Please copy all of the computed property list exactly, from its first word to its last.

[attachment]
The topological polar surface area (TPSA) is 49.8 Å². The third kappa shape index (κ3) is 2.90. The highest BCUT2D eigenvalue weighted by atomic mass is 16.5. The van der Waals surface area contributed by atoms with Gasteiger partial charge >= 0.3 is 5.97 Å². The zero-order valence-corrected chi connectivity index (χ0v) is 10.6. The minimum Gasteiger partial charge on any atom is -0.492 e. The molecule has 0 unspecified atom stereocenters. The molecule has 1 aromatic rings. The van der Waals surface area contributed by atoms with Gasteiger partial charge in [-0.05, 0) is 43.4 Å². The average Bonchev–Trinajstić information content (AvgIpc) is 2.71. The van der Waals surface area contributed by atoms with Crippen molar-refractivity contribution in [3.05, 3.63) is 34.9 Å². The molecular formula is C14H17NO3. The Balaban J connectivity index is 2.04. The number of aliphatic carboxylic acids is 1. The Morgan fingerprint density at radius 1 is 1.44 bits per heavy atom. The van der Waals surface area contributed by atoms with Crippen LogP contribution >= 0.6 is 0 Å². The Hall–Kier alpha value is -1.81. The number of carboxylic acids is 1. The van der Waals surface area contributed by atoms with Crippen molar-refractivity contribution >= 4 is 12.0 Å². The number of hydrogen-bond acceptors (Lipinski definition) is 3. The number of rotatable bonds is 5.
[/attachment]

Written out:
The topological polar surface area (TPSA) is 49.8 Å². The third kappa shape index (κ3) is 2.90. The highest BCUT2D eigenvalue weighted by atomic mass is 16.5. The van der Waals surface area contributed by atoms with Gasteiger partial charge >= 0.3 is 5.97 Å². The zero-order valence-corrected chi connectivity index (χ0v) is 10.6. The minimum Gasteiger partial charge on any atom is -0.492 e. The molecule has 0 unspecified atom stereocenters. The molecule has 1 aromatic rings. The van der Waals surface area contributed by atoms with Gasteiger partial charge in [-0.05, 0) is 43.4 Å². The average Bonchev–Trinajstić information content (AvgIpc) is 2.71. The van der Waals surface area contributed by atoms with Crippen molar-refractivity contribution in [3.05, 3.63) is 34.9 Å². The molecular formula is C14H17NO3. The Balaban J connectivity index is 2.04. The number of aliphatic carboxylic acids is 1. The Morgan fingerprint density at radius 1 is 1.44 bits per heavy atom. The van der Waals surface area contributed by atoms with Crippen LogP contribution >= 0.6 is 0 Å². The Hall–Kier alpha value is -1.81. The number of carboxylic acids is 1. The van der Waals surface area contributed by atoms with Crippen molar-refractivity contribution >= 4 is 12.0 Å². The number of hydrogen-bond acceptors (Lipinski definition) is 3. The number of rotatable bonds is 5.